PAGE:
Live Like an Actual King in This Hotel on the Grounds of Versailles
(Bloomberg) -- Our server begins breakfast by pouring a golden-hued bouillon from a gilded, hand-painted pitcher into a delicate crystal cup. He’s wearing a long, floral cutaway coat and Burgundy culottes. “Messieurs-dames,” he explains, “the king used to begin each day with a glass of vegetable broth before eating anything else. We invite you to do the same.”
A second server, in a voluminous skirt and floral bodice, places a generous platter of freshly baked pastries at the center of the table. When the morning feast ends and all the early risers make their way out, staff members stop what they’re doing and stand in near-salute to offer guests warm wishes for their afternoon.
So starts the day at Le Grand Contrôle, the first hotel within the gates of the Château de Versailles.
The 14-room hotel is a marvelously detailed re-creation of monarchic life before the revolution. Nearly every painting, desk, mirror, and piece of tableware is a genuine Louis XVI-era antique. If it sounds a little like Be Our Guest, it is. In fact, it’s a lot like living your own fairytale palace fantasy.
By being anything but modern, ironically, Grand Contrôle sets a new bar for what contemporary luxury can be: hospitality as theater. Staff can arrange symphonic concerts and dinners in royal apartments inside the château; instead of turndown chocolates, you might find a soft nightshirt at the foot of the bed. And you don’t need to share the Carrara marble pool deck with anyone if you don’t want to; the staff can arrange a private swim at any hour.
The hotel is so lavish in its amenities and renovations that the room rates—which start at $2,077 a night, including some meals and activities—come off as a relative bargain. Open since June, Grand Contrôle is a halo property for billionaire Stéphane Courbit, the French business mogul and president of the privately owned entertainment-focused holdings company LOV Group.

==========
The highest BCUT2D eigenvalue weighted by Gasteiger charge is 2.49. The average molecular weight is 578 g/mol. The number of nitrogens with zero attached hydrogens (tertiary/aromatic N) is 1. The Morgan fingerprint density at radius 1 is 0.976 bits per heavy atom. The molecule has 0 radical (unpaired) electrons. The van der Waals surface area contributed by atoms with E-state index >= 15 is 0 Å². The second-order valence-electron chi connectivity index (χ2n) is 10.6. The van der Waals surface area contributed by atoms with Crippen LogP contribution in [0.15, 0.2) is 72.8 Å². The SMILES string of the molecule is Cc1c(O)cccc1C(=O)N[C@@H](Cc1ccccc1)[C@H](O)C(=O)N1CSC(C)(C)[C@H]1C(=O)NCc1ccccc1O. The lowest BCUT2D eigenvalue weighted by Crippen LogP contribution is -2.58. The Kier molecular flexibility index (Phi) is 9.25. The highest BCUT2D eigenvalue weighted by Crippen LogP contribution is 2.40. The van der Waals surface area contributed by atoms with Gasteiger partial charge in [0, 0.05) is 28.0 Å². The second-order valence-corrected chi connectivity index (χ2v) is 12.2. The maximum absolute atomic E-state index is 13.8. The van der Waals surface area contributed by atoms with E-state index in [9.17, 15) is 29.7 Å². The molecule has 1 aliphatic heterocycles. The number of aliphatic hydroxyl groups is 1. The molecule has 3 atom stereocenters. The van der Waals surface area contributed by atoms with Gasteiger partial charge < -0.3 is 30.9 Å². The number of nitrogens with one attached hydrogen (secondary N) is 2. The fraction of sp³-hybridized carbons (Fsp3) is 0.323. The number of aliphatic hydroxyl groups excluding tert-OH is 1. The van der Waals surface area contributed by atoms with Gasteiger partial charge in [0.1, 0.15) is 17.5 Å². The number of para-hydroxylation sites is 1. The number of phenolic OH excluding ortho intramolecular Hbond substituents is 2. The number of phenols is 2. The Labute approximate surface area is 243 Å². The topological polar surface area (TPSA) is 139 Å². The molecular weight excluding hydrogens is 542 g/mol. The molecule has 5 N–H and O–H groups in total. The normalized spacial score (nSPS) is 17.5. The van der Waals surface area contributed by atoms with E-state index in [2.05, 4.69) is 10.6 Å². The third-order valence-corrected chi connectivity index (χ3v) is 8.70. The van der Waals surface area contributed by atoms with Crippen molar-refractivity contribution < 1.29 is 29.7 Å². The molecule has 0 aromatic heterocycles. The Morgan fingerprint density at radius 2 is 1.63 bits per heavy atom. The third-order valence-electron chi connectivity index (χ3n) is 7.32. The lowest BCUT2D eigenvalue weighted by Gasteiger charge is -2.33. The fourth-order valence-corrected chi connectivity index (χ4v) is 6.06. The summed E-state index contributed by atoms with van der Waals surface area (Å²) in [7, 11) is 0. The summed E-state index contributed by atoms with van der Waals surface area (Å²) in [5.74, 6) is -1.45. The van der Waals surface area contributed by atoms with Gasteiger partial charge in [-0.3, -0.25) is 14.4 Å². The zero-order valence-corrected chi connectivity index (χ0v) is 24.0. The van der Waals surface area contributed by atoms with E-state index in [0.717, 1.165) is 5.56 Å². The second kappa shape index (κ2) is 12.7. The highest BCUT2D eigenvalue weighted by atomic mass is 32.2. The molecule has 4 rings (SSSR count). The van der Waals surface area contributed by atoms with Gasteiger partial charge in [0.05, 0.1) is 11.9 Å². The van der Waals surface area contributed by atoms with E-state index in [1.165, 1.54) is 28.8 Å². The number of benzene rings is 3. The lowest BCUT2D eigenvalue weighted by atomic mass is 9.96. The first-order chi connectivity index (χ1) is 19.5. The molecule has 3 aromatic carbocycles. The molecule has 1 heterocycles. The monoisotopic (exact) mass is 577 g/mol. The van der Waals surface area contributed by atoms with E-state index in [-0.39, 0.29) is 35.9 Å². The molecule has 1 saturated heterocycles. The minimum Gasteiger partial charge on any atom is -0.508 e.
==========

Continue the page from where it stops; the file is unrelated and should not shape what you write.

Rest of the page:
The Versailles period piece is intended to cast a glow of inspiration on the six other hotels in Courbit’s Airelles hotel collection, including the stately Bastide in Gordes, named for the ancient hilltop town in the Luberon where it’s perched, and Les Airelles in Courchevel, which feels more like a 19th century castle than a ski resort. Like Grand Contrôle, each Airelles property has historic portraits lining the walls and themed uniforms: In Gordes, staff are kitted out as 18th century Provençaux (think elegant, fitted bodices), and in the Alps, they wear old-world Prussian knickers and velvet vests.
Grand Contrôle exceeds its predecessors in the scope and depth of its historical ambitions, however. The hotel occupies two standalone buildings on the south wing of Versailles—originally erected as a ducal residence in 1681—just opposite the elaborate stairways that connect the palace to the Orangerie. Restoring the exterior facades and interior details alone cost €50 million ($59 million). Courbit’s project was selected after the Château de Versailles put out a call for proposals five years ago. (For its exclusive access the hotel pays a steep but undisclosed annual sum.)
Guests begin with a grand arrival that takes them from the show-stopping front view of the château to the more intimate side streets surrounding the estate, where an understated brick entrance and a valet await.
From there, it’s an instant time warp to 1788, the year before the French Revolution, when royal excess was at its absolute peak. Everything—from the patterns on the pastel curtains to the way the plush armchairs are arranged around the fireplaces—is historically accurate, thanks to extensive consultation with Versailles scholars.